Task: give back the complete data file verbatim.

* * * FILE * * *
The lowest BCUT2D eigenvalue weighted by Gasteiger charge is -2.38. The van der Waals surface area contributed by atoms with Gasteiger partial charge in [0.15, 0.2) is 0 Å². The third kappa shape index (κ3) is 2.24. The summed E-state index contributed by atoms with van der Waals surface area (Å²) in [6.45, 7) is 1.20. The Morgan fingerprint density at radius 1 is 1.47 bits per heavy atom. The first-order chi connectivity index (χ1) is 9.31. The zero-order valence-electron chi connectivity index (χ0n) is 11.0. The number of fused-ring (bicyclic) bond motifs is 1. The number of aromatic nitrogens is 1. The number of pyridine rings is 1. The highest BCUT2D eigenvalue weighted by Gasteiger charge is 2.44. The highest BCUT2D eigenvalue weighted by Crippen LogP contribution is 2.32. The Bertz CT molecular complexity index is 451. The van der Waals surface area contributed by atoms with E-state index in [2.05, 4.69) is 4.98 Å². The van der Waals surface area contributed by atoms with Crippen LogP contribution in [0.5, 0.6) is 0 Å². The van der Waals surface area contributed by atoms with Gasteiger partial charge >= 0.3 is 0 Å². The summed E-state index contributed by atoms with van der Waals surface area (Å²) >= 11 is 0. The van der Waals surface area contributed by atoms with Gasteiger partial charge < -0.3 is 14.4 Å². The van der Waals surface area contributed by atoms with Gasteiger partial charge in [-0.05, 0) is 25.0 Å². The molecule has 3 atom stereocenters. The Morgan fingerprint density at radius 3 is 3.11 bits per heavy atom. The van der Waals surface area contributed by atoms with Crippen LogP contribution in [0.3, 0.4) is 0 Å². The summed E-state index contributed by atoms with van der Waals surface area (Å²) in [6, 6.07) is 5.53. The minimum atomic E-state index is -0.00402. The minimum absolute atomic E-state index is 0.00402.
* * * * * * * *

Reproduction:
The lowest BCUT2D eigenvalue weighted by Gasteiger charge is -2.38. The van der Waals surface area contributed by atoms with Gasteiger partial charge in [0.15, 0.2) is 0 Å². The third kappa shape index (κ3) is 2.24. The summed E-state index contributed by atoms with van der Waals surface area (Å²) in [6.45, 7) is 1.20. The Morgan fingerprint density at radius 1 is 1.47 bits per heavy atom. The first-order chi connectivity index (χ1) is 9.31. The zero-order valence-electron chi connectivity index (χ0n) is 11.0. The number of fused-ring (bicyclic) bond motifs is 1. The number of aromatic nitrogens is 1. The number of pyridine rings is 1. The highest BCUT2D eigenvalue weighted by Gasteiger charge is 2.44. The highest BCUT2D eigenvalue weighted by Crippen LogP contribution is 2.32. The Bertz CT molecular complexity index is 451. The van der Waals surface area contributed by atoms with E-state index in [2.05, 4.69) is 4.98 Å². The van der Waals surface area contributed by atoms with Crippen LogP contribution in [0.5, 0.6) is 0 Å². The van der Waals surface area contributed by atoms with Gasteiger partial charge >= 0.3 is 0 Å². The summed E-state index contributed by atoms with van der Waals surface area (Å²) >= 11 is 0. The van der Waals surface area contributed by atoms with Gasteiger partial charge < -0.3 is 14.4 Å². The van der Waals surface area contributed by atoms with Gasteiger partial charge in [-0.05, 0) is 25.0 Å². The molecule has 3 atom stereocenters. The Morgan fingerprint density at radius 3 is 3.11 bits per heavy atom. The van der Waals surface area contributed by atoms with Crippen LogP contribution in [0.3, 0.4) is 0 Å². The summed E-state index contributed by atoms with van der Waals surface area (Å²) in [6, 6.07) is 5.53. The minimum atomic E-state index is -0.00402. The minimum absolute atomic E-state index is 0.00402.